Number of Teams: 10
Relegation to: N/A
Domestic Cups: -
Current Champions: Brisbane Roar
Most number of Championships: Melbourne Victory, Sydney FC (2)
The A-League became Australia’s first fully-professional league when it launched in 2005 after the demise of the old, semi-professional National Soccer League.
After a Government review (Crawford Report) into the sport in the early 2000s it was decided to disband the NSL and create a brand new professional league with, mostly, brand new clubs. Only three clubs (Adelaide, Newcaslte and Perth) existed before the launch of the A-League.
The A-League started with 8 clubs and was based on a ‘One City, One Team’ model in the hope of galvanising the support of the entire city behind one team, rather than spread the support across a number of teams.
The 8 teams that made up the inaugural season of the A-League were:
- Adelaide United
- Central Coast Mariners
- Melbourne Victory
- Newcastle Jets
- New Zealand Knights
- Perth Glory
- Queensland Roar (now Brisbane Roar)
- Sydney FC
After two horror years in which they struggled to attract crowds and field a competitive team, the New Zealand Knights folded and were replaced in the competition by another New Zealand-based club, the Wellington Phoenix. Unlike their predecessors, the Phoenix managed to create plenty of interest from the Wellington community and prosper as a club.
After four seasons Football Federation Australia decided it was an ideal time to expand the competition to ten teams. With most clubs have a 5-year exclusive licence for their “market”, the FFA looked outside of the major centres and opted for two new teams in Queensland – Gold Coast United and North Queensland Fury.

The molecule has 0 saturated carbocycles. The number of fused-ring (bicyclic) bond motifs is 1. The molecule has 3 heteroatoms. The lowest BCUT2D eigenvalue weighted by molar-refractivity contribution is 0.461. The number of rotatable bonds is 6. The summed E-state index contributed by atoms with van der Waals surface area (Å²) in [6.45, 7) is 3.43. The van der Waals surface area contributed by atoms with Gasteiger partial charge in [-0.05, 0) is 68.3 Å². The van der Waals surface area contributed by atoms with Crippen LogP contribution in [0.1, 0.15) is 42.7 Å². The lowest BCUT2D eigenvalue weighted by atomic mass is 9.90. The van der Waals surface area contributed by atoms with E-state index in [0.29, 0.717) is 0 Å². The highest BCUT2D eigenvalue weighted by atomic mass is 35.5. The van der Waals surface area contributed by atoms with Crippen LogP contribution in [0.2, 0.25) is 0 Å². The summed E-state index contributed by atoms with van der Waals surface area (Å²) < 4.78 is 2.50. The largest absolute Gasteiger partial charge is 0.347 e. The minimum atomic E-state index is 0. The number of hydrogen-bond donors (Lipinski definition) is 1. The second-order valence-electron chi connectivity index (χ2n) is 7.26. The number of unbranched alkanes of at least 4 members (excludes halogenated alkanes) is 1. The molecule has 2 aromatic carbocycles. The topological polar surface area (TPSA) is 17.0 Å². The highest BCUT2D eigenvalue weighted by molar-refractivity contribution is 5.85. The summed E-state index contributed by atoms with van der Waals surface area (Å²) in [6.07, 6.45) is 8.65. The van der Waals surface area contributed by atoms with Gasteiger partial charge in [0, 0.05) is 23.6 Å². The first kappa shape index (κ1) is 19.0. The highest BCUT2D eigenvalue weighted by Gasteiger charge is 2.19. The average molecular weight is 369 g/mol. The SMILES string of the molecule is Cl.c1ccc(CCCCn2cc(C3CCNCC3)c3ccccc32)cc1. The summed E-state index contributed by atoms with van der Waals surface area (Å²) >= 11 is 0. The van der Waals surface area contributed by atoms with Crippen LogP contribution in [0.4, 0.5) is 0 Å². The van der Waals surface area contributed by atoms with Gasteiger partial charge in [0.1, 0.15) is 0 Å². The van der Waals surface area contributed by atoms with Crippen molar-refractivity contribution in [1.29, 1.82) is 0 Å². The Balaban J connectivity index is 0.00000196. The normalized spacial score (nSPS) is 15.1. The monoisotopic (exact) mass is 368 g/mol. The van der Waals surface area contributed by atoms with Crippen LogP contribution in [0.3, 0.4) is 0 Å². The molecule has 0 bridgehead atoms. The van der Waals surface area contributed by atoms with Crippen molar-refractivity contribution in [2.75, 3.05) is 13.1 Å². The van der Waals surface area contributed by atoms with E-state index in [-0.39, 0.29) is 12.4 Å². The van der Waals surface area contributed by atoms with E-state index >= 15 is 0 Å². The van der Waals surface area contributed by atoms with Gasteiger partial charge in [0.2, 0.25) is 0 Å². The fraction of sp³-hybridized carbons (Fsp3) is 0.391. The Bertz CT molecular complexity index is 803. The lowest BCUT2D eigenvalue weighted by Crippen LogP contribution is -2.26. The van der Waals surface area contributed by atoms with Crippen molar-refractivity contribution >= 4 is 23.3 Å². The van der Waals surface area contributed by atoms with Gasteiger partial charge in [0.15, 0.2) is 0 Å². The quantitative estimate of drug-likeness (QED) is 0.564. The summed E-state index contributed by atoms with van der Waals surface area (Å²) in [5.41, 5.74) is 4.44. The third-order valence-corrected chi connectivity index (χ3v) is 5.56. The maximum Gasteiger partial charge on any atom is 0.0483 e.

Both teams came into the competition with plenty of hype. Gold Coast were owned by one of Australia’s richest men, Clive Palmer, who put together a star-studded team, which included Socceroo Jason Culina, and promised travel on his private jet and claiming his side would win the title in their debut season undefeated.
None of those eventuated.
North Queensland, meanwhile, pulled off a coup by signing Liverpool legend Robbie Fowler as their marquee player. Despite this, however, both teams struggled to excite the imagination of locals, often playing in front of small crowds.
After two seasons in the competition there were serious question marks over the viability of both teams and after having their financial backers pull out and failing to come up with the required funds, the North Queensland Fury were disbanded. Gold Coast, meanwhile, still struggle to attract a crowd, with some crowds as low as 1300 and there remain question marks over their long term future.
2010 saw the introduction of another expansion club, this time into one of the major cities with Melbourne Heart coming to life, which saw the FFA do away with the ‘One City, One Team’ model. This created the A-League’s first city-derby between Melbourne Victory and Melbourne Heart, which captivated the Melbourne sporting public.
As a young league the A-League has gone through some teething problems as it looks to find its place in the Australian sporting landscape.